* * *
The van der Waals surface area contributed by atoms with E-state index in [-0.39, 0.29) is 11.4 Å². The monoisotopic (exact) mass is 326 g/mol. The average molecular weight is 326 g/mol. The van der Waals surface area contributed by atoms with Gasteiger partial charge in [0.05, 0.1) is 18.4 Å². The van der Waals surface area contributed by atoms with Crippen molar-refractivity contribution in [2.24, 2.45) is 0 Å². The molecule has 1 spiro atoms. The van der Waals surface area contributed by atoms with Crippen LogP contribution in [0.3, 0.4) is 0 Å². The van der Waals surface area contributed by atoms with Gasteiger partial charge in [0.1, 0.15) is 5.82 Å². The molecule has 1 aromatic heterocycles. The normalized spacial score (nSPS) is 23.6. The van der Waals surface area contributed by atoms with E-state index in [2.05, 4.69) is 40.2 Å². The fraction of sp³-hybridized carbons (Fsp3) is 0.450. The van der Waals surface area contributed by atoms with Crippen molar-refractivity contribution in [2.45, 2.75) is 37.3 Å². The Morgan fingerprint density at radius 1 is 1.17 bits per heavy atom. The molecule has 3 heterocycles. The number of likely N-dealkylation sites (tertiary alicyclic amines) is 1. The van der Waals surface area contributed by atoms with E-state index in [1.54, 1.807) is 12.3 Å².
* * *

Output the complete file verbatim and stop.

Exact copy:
The van der Waals surface area contributed by atoms with E-state index in [-0.39, 0.29) is 11.4 Å². The monoisotopic (exact) mass is 326 g/mol. The average molecular weight is 326 g/mol. The van der Waals surface area contributed by atoms with Gasteiger partial charge in [0.05, 0.1) is 18.4 Å². The van der Waals surface area contributed by atoms with Crippen molar-refractivity contribution in [2.24, 2.45) is 0 Å². The molecule has 1 spiro atoms. The van der Waals surface area contributed by atoms with Crippen LogP contribution in [0.3, 0.4) is 0 Å². The van der Waals surface area contributed by atoms with Gasteiger partial charge in [0.1, 0.15) is 5.82 Å². The molecule has 1 aromatic heterocycles. The normalized spacial score (nSPS) is 23.6. The van der Waals surface area contributed by atoms with E-state index in [2.05, 4.69) is 40.2 Å². The fraction of sp³-hybridized carbons (Fsp3) is 0.450. The van der Waals surface area contributed by atoms with Crippen molar-refractivity contribution in [2.45, 2.75) is 37.3 Å². The Morgan fingerprint density at radius 1 is 1.17 bits per heavy atom. The molecule has 3 heterocycles. The number of likely N-dealkylation sites (tertiary alicyclic amines) is 1. The van der Waals surface area contributed by atoms with E-state index in [1.54, 1.807) is 12.3 Å².